Timberwolves vs. Celtics: A tough home challenge
The Timberwolves have had a decidedly up-and-down past couple of weeks, and Monday offers a tough challenge in the 7-6 Boston Celtics.
The Timberwolves started the season 0-2 and eventually, 1-5. Since then, there’s been a distinct win-loss pattern for the past 12 days, bringing the Wolves’ record to 4-8 and keeping Tom Thibodeau’s crew from managing a winning streak of any kind.
There hasn’t really been an impressive win among them, either. The second night of a back-to-back on the road over the now-6-7 Magic was nice, as was a 26-point drubbing of the now-7-7 Lakers, also on the back-end of a back-to-back.
And the easy, nationally-televised win over the Philadelphia 76ers wasn’t anything special, although a win is a win is a win.
But the bad losses have mounted. Early on, it was blowing 17-point leads — something that happened three times in the opening 10 days or so. A road loss to lowly Brooklyn was a tough pill to swallow, too, and the blowout losses to Oklahoma City and Memphis have been deflating in their own right.
So, in summary: the Wolves have won easily and in blowout fashion four times. They’ve also been blown out nearly wire-to-wire twice, as mentioned. The loss to the Clippers wasn’t quite as ugly, but it also wasn’t close in the waning minutes.
That’s a 4-3 record in games that were decided early. And it leaves another five games that the Wolves just as easily could have won. After all, the Pythagorean win-loss measure (or, “expected win-loss”, according to Basketball-Reference.com) would have the Wolves at 7-5, and their +1.7 point differential remains fifth-best in the entire Western Conference — better than the likes of Oklahoma City, Portland, Utah, and even Memphis and the Lakers.
That means that there has been a good amount of bad luck involved. Throw in the Ricky Rubio injury and growing pains related to having a new coach, and there’s good reason to not have an all-out panic attack. Yet.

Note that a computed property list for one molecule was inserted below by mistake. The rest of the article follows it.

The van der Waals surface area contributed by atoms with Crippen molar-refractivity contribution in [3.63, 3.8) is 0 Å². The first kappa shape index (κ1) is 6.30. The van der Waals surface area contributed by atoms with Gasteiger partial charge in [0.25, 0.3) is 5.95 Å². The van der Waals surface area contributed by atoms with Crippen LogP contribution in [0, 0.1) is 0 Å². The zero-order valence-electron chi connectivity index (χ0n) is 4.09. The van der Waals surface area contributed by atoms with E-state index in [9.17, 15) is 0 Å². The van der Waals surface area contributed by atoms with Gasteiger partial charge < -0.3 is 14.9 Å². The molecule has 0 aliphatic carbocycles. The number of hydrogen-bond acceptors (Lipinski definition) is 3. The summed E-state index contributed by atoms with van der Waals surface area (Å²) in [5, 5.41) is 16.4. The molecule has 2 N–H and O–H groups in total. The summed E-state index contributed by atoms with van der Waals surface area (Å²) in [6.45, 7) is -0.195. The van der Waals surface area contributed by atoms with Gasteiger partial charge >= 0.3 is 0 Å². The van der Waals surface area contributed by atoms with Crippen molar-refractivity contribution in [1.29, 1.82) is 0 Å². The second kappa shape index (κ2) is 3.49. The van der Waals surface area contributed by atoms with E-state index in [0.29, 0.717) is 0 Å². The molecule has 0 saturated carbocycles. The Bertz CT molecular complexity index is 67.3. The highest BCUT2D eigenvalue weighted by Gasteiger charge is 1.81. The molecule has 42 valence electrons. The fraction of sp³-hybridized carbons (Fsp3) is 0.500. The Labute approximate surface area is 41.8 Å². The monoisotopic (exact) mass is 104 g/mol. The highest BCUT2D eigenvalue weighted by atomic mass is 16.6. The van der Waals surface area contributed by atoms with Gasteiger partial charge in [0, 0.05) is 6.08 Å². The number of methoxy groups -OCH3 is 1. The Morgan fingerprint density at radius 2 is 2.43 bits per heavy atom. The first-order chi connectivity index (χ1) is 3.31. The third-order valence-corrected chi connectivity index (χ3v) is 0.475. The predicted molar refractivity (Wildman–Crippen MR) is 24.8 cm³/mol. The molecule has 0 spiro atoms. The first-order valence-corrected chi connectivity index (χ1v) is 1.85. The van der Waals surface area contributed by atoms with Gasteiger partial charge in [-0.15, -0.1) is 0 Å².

Here’s your preview for Monday’s tilt against the Celtics.
Minnesota Timberwolves Preview
Record: 4-8 (3-3 home, 1-5 road)
PG – Ricky Rubio (6.1 PPG, 7 APG, 4.4 RPG)
SG – Zach LaVine (19.1 PPG, 3.2 RPG, 2.4 APG)
SF – Andrew Wiggins (25.7 PPG, 4.4 RPG, 2.3 APG)
PF – Gorgui Dieng (9.3 PPG, 8.7 RPG, 2.4 APG, 1.3 BPG)
C – Karl-Anthony Towns (21.8 PPG, 8.4 RPG, 2.3 APG)
Brandon Rush was ineffective in the first eight games of the season and has missed the past four with a toe injury. Shabazz Muhammad has been a disappointment thus far as well, and missed a few games due to injury before flopping in his return in Memphis on Saturday night.
Kris Dunn has struggled, too, and the bench as a whole simply has not been able to find a groove of any kind, except for when third-string point guard Tyus Jones was steering the ship for a few games when Rubio was out and Dunn was elevated to the starting lineup.
It will be interesting to see if Jones ultimately receives some minutes either in place of or alongside Dunn or Rubio in the coming weeks if the Wolves’ bench doesn’t start producing soon.
Boston Celtics Preview
Record: 7-6 (4-2 home, 3-4 road)
PG – Isaiah Thomas (26.2 PPG, 6.5 APG, 2.9 RPG)
SG – Avery Bradley (17.9 PPG, 8.5 RPG, 3.2 APG)
SF – Jae Crowder (12.6 PPG, 5.8 RPG, 1.6 APG)
PF – Amir Johnson (7.5 PPG, 4.2 RPG, 2.3 APG)
C – Al Horford (13.5 PPG, 6.8 RPG, 2.5 BPG)